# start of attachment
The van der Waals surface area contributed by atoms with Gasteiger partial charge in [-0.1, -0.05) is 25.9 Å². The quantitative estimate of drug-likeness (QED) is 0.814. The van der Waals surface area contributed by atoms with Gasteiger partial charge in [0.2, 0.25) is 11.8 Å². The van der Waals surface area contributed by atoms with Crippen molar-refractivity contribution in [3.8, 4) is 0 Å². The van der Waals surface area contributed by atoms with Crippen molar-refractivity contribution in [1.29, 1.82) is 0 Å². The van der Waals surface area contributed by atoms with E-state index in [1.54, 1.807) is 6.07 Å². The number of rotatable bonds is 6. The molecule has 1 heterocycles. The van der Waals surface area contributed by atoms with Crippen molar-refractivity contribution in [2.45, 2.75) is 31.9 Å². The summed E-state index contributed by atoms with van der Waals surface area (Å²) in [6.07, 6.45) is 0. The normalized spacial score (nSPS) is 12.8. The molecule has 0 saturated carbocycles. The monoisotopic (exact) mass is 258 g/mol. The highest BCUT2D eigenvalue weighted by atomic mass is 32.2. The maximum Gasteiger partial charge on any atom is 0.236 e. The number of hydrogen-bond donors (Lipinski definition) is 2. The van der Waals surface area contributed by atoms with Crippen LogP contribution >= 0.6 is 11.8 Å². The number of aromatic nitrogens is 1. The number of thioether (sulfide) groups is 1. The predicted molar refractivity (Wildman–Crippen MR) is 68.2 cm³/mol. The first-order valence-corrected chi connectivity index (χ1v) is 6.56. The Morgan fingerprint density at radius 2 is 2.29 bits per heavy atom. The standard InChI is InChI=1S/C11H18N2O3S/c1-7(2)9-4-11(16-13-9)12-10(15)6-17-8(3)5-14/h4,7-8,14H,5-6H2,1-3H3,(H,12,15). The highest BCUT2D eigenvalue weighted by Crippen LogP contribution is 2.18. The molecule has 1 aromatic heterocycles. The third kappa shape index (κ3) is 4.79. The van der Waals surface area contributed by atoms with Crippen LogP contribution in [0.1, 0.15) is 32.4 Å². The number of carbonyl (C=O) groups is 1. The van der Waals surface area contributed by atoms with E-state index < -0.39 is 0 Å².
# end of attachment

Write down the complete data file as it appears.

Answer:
The van der Waals surface area contributed by atoms with Gasteiger partial charge in [-0.1, -0.05) is 25.9 Å². The quantitative estimate of drug-likeness (QED) is 0.814. The van der Waals surface area contributed by atoms with Gasteiger partial charge in [0.2, 0.25) is 11.8 Å². The van der Waals surface area contributed by atoms with Crippen molar-refractivity contribution in [3.8, 4) is 0 Å². The van der Waals surface area contributed by atoms with Crippen molar-refractivity contribution in [1.29, 1.82) is 0 Å². The van der Waals surface area contributed by atoms with E-state index in [1.54, 1.807) is 6.07 Å². The number of rotatable bonds is 6. The molecule has 1 heterocycles. The van der Waals surface area contributed by atoms with Crippen molar-refractivity contribution in [2.45, 2.75) is 31.9 Å². The summed E-state index contributed by atoms with van der Waals surface area (Å²) in [6.07, 6.45) is 0. The normalized spacial score (nSPS) is 12.8. The molecule has 0 saturated carbocycles. The monoisotopic (exact) mass is 258 g/mol. The highest BCUT2D eigenvalue weighted by atomic mass is 32.2. The maximum Gasteiger partial charge on any atom is 0.236 e. The number of hydrogen-bond donors (Lipinski definition) is 2. The van der Waals surface area contributed by atoms with Crippen LogP contribution >= 0.6 is 11.8 Å². The number of aromatic nitrogens is 1. The number of thioether (sulfide) groups is 1. The predicted molar refractivity (Wildman–Crippen MR) is 68.2 cm³/mol. The first-order valence-corrected chi connectivity index (χ1v) is 6.56. The Morgan fingerprint density at radius 2 is 2.29 bits per heavy atom. The standard InChI is InChI=1S/C11H18N2O3S/c1-7(2)9-4-11(16-13-9)12-10(15)6-17-8(3)5-14/h4,7-8,14H,5-6H2,1-3H3,(H,12,15). The highest BCUT2D eigenvalue weighted by Crippen LogP contribution is 2.18. The molecule has 1 aromatic heterocycles. The third kappa shape index (κ3) is 4.79. The van der Waals surface area contributed by atoms with Crippen LogP contribution in [0.1, 0.15) is 32.4 Å². The number of carbonyl (C=O) groups is 1. The van der Waals surface area contributed by atoms with E-state index < -0.39 is 0 Å².